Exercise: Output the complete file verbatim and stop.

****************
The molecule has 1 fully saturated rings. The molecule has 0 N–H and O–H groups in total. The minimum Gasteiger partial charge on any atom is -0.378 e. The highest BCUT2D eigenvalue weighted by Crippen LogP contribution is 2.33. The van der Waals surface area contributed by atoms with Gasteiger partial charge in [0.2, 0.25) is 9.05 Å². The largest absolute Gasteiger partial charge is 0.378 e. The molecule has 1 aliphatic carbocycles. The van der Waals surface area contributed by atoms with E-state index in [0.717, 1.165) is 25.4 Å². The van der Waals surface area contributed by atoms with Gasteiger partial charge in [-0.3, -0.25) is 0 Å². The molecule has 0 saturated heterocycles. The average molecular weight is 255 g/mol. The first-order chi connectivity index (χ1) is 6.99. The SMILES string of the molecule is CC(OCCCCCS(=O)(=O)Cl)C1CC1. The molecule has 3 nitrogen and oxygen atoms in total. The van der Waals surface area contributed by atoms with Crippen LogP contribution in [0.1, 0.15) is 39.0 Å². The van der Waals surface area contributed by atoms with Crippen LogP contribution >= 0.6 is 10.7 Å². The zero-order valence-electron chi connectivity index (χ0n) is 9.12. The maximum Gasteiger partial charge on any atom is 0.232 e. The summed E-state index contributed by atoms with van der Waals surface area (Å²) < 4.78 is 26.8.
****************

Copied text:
The molecule has 1 fully saturated rings. The molecule has 0 N–H and O–H groups in total. The minimum Gasteiger partial charge on any atom is -0.378 e. The highest BCUT2D eigenvalue weighted by Crippen LogP contribution is 2.33. The van der Waals surface area contributed by atoms with Gasteiger partial charge in [0.2, 0.25) is 9.05 Å². The largest absolute Gasteiger partial charge is 0.378 e. The molecule has 1 aliphatic carbocycles. The van der Waals surface area contributed by atoms with E-state index in [0.717, 1.165) is 25.4 Å². The van der Waals surface area contributed by atoms with Gasteiger partial charge in [-0.3, -0.25) is 0 Å². The molecule has 0 saturated heterocycles. The average molecular weight is 255 g/mol. The first-order chi connectivity index (χ1) is 6.99. The SMILES string of the molecule is CC(OCCCCCS(=O)(=O)Cl)C1CC1. The molecule has 3 nitrogen and oxygen atoms in total. The van der Waals surface area contributed by atoms with Crippen LogP contribution in [0.1, 0.15) is 39.0 Å². The van der Waals surface area contributed by atoms with Crippen LogP contribution >= 0.6 is 10.7 Å². The zero-order valence-electron chi connectivity index (χ0n) is 9.12. The maximum Gasteiger partial charge on any atom is 0.232 e. The summed E-state index contributed by atoms with van der Waals surface area (Å²) < 4.78 is 26.8.